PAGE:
No place like home



VIENNA — Upon returning home, 13 security force members who were stationed in Iraq were thrilled to see snow on the ground.

After protecting their base in Kirkuk, Iraq, for more than six months, 12 men and one woman from the 910th Security Forces Squadron returned to the Youngstown Air Reserve Station here Thursday afternoon to rejoin family members who waved American flags and carried homemade signs.

“I’m ready to catch up with my family,” said 22-year-old Josh Moffie, taking moments to hug his crying mother, Helen, and father, Sam.

The Cardinal Mooney High School graduate would return to his Boardman home for a party Thursday evening, where friends and a sibling would greet him.

Moffie had spoken to his family through phone calls and e-mails during his tour in Iraq, and through those talks Sam Moffie said he had a hunch his son would appreciate the change of weather.

“I get the sense that he’ll have a lot more fun in the snow than sand,” he said.

Josh’s response?

“I love it! I haven’t seen it for over six months,” he said, “I’m just so overwhelmed right now, I can’t even think.”

Enjoying the snow — versus dry sand — is on the agenda for an Olmsted, Ohio, family now that son Adam Ayers, 20, is home safe.

“He’s going to go home and make snow angels,” joked Tammy Lillie, the ecstatic mother of Ayers, her only child.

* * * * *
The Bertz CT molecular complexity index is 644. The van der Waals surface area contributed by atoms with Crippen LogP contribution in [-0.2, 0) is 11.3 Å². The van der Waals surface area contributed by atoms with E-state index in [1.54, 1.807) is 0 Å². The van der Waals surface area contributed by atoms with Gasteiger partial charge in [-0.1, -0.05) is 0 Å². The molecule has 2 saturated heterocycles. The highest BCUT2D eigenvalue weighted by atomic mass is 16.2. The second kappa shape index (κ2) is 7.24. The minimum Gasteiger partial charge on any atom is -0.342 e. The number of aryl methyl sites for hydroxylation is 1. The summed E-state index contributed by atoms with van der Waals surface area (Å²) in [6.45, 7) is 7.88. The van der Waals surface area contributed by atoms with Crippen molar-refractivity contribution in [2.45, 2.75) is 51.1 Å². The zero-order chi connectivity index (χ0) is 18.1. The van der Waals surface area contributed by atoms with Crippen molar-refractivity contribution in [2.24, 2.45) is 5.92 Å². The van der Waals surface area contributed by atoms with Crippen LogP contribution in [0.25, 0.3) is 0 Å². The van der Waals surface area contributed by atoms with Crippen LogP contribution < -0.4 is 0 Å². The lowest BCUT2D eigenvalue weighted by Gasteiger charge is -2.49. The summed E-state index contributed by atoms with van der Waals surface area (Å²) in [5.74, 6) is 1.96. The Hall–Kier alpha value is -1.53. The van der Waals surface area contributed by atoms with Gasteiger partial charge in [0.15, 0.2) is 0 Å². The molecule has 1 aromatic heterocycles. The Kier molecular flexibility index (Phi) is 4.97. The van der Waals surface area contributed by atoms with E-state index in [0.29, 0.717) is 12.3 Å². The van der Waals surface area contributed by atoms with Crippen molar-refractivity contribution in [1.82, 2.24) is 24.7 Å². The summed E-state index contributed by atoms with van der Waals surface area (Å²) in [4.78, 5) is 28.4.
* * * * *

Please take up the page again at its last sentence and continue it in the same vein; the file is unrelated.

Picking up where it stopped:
“I was so ready for him to come home, I couldn’t rest last night,” she said.

But though the returning service members welcome the snowflakes and brisk breezes, one wife surprised her Army specialist spouse with plans to ditch the snow for a week.

Steven McKnew’s elation at coming home to wife Lynn and their 2-year-old son, Dylan, was compounded by her secret scheduling of a sea cruise to Mexico. Lynn said the time together will allow them to bond and ease her husband back into a family-man role.

“It was hard while Steven was gone. You have to take on the single-parent role,” she said. “I’m just so glad he’s back and safe.”

In fact, with the exception of one man who suffered minor knee injuries at the base in Iraq, the entire crew returned home in good health, Col. Karl McGregor said.

“Of course, the area is not as dangerous as it was at the start [of the war],” McGregor said, “But these guys still put themselves at risk over there every day.”

Both McGregor and Col. Teresa Hams were pleased to see their squadron return safely but said they found it difficult having to stay at the base while the men and women they trained fought overseas.

“It’s a combination of pride and relief when they return,” Hams said, “but it’s harder to stay behind when they leave.”

The colonels said the group of reservists is the second of three planned to return from Operation Iraqi Freedom. The next group will come home in about two weeks, McGregor said.

For now, they said the 13 have time to get reacquainted with civilian life, which in Ohio includes a good amount of snow.

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